Kitchen Tools That Last

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We recently passed our 10th anniversary of marriage. When Mr. V and I wed, we were just a few months out of college. We had lived in dorms our first three years of school, then in on-campus apartments that we filled with our mothers’ old plates and silverware from 1978. So when we registered, we basically needed everything for our home together.

(Of course, needed is a stretch. We could have gotten by fine with those 70s plates. But you know what I mean. We didn’t have anything of our own.)

It’s neat to see what in the kitchen has held up for 10 years. We joked that 8 years seemed to be the threshold for linens: that’s when all our sheets were suddenly too shrunken to stay on the bed and the towels seemed ratty.

Some items have been replaced more because of want than need; some met untimely ends, like the blender I dropped on the pantry floor and the toaster I set on fire. (Yep. Awesome.)

If you’re looking for long-lasting kitchen paraphernalia to give as a wedding gift or for your own home, here’s what has lasted in my own kitchen. (Or kitchens. We’ve lived in five different homes since we got married.)

Wolfgang Puck Stainless Steel Cookware – We just have the pots and pans, not the utensils. I have no complaints about our pots and pans. They are nice and heavy and clean up well. We supplement them with a Dutch oven (I have a stainless one as well as an enameled cast iron one), a cast-iron skillet, and a couple of nonstick skillets.

Cuisinart Stainless Mixing Bowls with Lids – Again, stainless steel cleans up so well every time. And I love the lids on these things! So practical.

Sunbeam Heritage Stand Mixer – I actually don’t still have mine, but I used it until a few months ago and then passed it on to my mom. I had a chance to get a free KitchenAid from someone in the family, and I jumped at the chance! But if you want a stand mixer without forking out hundreds of dollars, the Sunbeam did me well. And there are things I actually like more about it than the KitchenAid.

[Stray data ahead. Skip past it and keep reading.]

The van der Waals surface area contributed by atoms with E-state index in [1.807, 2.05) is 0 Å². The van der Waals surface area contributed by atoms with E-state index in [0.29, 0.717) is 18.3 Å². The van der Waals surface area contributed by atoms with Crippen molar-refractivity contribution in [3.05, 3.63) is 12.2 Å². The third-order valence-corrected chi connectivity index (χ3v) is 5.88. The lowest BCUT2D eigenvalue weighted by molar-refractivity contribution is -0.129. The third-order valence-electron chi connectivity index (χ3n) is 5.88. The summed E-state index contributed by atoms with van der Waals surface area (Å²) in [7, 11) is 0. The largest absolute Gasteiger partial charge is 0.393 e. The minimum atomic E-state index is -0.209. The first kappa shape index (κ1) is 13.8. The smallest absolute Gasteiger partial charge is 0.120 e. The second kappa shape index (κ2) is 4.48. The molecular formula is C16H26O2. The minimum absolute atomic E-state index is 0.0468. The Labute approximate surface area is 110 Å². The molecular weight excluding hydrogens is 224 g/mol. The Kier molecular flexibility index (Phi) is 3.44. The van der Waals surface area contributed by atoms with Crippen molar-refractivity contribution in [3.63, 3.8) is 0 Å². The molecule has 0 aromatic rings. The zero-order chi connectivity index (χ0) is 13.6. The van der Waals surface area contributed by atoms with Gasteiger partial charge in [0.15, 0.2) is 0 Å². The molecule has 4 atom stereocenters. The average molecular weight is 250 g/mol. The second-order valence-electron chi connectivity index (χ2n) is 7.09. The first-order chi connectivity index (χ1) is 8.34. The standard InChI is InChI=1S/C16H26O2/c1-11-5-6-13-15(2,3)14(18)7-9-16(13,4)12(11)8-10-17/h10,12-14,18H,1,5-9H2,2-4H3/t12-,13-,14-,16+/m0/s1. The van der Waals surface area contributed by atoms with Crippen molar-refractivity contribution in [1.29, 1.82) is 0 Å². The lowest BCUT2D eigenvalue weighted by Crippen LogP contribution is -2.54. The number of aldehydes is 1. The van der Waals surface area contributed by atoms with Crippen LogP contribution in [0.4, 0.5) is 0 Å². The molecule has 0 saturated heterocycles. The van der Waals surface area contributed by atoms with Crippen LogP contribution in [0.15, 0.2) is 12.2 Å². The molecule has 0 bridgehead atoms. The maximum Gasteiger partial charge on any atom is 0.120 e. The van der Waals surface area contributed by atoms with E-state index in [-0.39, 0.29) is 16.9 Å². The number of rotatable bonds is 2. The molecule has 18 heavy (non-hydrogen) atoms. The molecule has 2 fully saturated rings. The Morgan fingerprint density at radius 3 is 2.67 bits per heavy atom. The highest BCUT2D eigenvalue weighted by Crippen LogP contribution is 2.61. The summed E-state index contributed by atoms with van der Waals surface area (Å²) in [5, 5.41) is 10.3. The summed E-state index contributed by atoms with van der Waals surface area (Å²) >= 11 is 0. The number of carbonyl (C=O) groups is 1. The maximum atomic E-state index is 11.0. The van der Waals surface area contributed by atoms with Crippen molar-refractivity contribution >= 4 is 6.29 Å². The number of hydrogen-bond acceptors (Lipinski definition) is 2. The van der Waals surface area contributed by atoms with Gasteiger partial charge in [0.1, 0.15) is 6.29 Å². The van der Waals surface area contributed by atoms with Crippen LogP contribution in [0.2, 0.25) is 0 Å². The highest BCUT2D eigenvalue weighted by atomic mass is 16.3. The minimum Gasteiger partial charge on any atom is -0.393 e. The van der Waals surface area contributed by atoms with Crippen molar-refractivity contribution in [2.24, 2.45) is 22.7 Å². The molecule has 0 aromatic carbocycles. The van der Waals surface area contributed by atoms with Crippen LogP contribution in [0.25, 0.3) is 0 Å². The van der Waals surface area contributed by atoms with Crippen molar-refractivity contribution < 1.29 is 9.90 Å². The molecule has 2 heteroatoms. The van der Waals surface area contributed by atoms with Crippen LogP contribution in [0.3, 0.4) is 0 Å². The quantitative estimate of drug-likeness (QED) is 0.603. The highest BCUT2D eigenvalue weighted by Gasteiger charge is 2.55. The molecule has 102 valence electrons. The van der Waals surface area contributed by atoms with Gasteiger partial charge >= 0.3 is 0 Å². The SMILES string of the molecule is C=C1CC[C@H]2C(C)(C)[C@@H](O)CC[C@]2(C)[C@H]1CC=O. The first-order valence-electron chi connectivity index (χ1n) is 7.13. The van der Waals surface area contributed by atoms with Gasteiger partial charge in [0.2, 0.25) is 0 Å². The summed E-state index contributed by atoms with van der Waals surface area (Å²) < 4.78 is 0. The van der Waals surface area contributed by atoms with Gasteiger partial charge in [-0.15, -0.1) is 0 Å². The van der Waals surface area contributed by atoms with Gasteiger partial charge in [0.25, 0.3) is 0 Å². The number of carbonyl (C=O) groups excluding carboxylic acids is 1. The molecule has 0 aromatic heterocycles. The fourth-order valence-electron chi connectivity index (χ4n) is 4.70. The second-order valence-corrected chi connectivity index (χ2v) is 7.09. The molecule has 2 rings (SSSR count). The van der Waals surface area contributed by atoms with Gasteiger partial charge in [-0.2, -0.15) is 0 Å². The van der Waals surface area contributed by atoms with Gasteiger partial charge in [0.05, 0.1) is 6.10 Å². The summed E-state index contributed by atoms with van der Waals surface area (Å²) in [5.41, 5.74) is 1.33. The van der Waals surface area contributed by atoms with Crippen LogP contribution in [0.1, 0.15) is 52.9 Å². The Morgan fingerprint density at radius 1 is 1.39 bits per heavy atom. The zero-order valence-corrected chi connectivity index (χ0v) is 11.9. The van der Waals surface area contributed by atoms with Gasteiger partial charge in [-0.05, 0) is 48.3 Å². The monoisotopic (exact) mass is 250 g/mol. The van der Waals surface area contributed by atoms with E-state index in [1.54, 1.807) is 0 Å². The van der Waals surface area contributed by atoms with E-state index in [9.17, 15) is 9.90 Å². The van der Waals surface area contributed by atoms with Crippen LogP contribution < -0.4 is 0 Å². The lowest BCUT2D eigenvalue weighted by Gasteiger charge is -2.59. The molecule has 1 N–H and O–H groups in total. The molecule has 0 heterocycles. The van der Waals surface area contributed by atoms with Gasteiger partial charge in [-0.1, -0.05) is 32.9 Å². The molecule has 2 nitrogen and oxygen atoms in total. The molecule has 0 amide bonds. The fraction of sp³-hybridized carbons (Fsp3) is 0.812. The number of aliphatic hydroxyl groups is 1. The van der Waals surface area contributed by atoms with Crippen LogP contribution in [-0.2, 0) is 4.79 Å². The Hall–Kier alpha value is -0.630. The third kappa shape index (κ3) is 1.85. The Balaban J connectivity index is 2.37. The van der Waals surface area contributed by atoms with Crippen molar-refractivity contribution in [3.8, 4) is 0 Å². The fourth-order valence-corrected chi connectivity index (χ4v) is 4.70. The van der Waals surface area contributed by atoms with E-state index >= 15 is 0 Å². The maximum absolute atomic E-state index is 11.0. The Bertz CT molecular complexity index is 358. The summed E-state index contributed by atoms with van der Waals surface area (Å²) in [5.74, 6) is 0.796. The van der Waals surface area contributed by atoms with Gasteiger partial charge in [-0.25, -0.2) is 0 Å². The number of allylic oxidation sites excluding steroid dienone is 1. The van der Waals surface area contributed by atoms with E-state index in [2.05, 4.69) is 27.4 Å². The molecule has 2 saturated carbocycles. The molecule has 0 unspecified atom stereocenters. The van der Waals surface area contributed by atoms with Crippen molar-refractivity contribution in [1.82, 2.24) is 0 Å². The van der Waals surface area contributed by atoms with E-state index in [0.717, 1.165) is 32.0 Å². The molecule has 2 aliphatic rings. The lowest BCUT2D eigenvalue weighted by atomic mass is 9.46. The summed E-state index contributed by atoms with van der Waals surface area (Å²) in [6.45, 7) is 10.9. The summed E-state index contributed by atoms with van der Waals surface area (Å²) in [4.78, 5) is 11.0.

Oxo Good Grips nylon tools – We have quite a few of the Good Grips tools – this ladle, a vegetable peeler, a few others. I’ve been very happy with how they have held up. Just a few weeks my balloon whisk bit the dust, but I think 10 years is a pretty good life for a ($7!) whisk!

Oxo Softworks Salad Spinner – Still in great condition, although it’s not something I use a ton.

We still have the Pflatzgraff dinnerware, Target glasses, and Oneida flatware that we got for the wedding. The dinnerware is mostly in good shape – it is scratched as you would expect from stoneware and a few pieces have chips. We’ve talked about replacing it but that would mean agreeing on something else.

Honorable mention goes to one of the oldest items in my kitchen: my Microplane grater. I inherited it from my grandmother’s things when she passed away, so it’s older then 10 years! And that thing still will grate my skin right off. It’s sharp! (I also have Grandma’s Muffinaire muffin tin, which I used this morning to make Double Chocolate Banana Bread Muffins.) (Also I talked my other, living grandmother into giving me a set of her Tupperware measuring cups. Because the measurements are engraved and they are so nice. I think she had all three of their 70s colors: harvest orange, avocado, and harvest yellow. I took the orange ones.)

What’s the oldest item in your kitchen? Or one that has definitely earned its keep?

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4 thoughts on “Kitchen Tools That Last

  1. Oldest has to be my grandmother’s rolling pin – I can’t even begin to put an age on it, but my grandparents were married in 1925, so…

    It’s glass, and hollow, with a ginormous cork in the open end. It *is* shaped – the ends drop down to a handle shape, though the whole thing is one big hollow piece of glass. Anyway, you put some crushed ice and water in that baby, and who needs a marble cutting block to roll out pastry? It keeps the dough nice and cold on its own.

  2. I have two antique items in my kitchen that I love. One is a Waring blender circa 1950 that belonged to my Great Uncle. It’s in great shape and is the best at making smoothies. The other is a nut grinder. I collect Androck nut grinders because that is what my grandmother used for chopping pecans for cakes. They came in large sacks of flour in the 1940’s and 1950’s. The nut grinder is wonderful for chopping walnuts and pecans and the glass base holds about 1 cup.

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